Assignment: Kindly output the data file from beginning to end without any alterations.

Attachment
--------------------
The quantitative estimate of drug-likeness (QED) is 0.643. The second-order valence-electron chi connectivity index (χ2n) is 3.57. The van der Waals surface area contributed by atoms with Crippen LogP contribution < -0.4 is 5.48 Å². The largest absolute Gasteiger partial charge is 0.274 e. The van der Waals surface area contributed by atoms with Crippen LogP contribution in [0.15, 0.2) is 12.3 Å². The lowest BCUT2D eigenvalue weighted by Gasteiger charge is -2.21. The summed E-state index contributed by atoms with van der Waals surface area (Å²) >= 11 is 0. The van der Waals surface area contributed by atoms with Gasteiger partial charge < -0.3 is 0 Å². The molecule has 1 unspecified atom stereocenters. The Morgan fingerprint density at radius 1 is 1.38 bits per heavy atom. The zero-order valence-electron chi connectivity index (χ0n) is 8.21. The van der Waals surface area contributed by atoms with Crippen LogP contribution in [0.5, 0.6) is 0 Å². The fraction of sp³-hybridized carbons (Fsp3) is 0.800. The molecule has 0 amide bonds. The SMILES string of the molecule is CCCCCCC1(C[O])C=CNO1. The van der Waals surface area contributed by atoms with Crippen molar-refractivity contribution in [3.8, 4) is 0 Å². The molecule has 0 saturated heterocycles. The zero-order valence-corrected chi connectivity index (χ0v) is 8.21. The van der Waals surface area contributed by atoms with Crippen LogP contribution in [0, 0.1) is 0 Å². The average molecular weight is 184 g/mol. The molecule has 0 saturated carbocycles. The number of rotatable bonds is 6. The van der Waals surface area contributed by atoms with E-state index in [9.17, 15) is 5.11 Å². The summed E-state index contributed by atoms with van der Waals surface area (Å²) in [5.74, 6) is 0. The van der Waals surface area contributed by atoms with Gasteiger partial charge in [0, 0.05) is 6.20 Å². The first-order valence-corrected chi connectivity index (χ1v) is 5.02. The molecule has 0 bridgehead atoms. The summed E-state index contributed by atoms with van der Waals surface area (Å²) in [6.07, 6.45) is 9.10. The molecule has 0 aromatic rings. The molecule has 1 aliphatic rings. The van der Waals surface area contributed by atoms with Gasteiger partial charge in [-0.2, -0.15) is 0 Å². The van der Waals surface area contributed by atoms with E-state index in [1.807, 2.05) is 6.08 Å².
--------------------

The quantitative estimate of drug-likeness (QED) is 0.643. The second-order valence-electron chi connectivity index (χ2n) is 3.57. The van der Waals surface area contributed by atoms with Crippen LogP contribution < -0.4 is 5.48 Å². The largest absolute Gasteiger partial charge is 0.274 e. The van der Waals surface area contributed by atoms with Crippen LogP contribution in [0.15, 0.2) is 12.3 Å². The lowest BCUT2D eigenvalue weighted by Gasteiger charge is -2.21. The summed E-state index contributed by atoms with van der Waals surface area (Å²) >= 11 is 0. The van der Waals surface area contributed by atoms with Gasteiger partial charge < -0.3 is 0 Å². The molecule has 1 unspecified atom stereocenters. The Morgan fingerprint density at radius 1 is 1.38 bits per heavy atom. The zero-order valence-electron chi connectivity index (χ0n) is 8.21. The van der Waals surface area contributed by atoms with Crippen LogP contribution in [0.5, 0.6) is 0 Å². The fraction of sp³-hybridized carbons (Fsp3) is 0.800. The molecule has 0 amide bonds. The SMILES string of the molecule is CCCCCCC1(C[O])C=CNO1. The van der Waals surface area contributed by atoms with Crippen molar-refractivity contribution in [3.8, 4) is 0 Å². The molecule has 0 saturated heterocycles. The zero-order valence-corrected chi connectivity index (χ0v) is 8.21. The van der Waals surface area contributed by atoms with Crippen LogP contribution in [0, 0.1) is 0 Å². The average molecular weight is 184 g/mol. The molecule has 0 saturated carbocycles. The number of rotatable bonds is 6. The van der Waals surface area contributed by atoms with E-state index in [9.17, 15) is 5.11 Å². The summed E-state index contributed by atoms with van der Waals surface area (Å²) in [5.74, 6) is 0. The van der Waals surface area contributed by atoms with Gasteiger partial charge in [0, 0.05) is 6.20 Å². The first-order valence-corrected chi connectivity index (χ1v) is 5.02. The molecule has 0 bridgehead atoms. The summed E-state index contributed by atoms with van der Waals surface area (Å²) in [6.07, 6.45) is 9.10. The molecule has 0 aromatic rings. The molecule has 1 aliphatic rings. The van der Waals surface area contributed by atoms with Gasteiger partial charge in [-0.2, -0.15) is 0 Å². The van der Waals surface area contributed by atoms with E-state index in [1.807, 2.05) is 6.08 Å².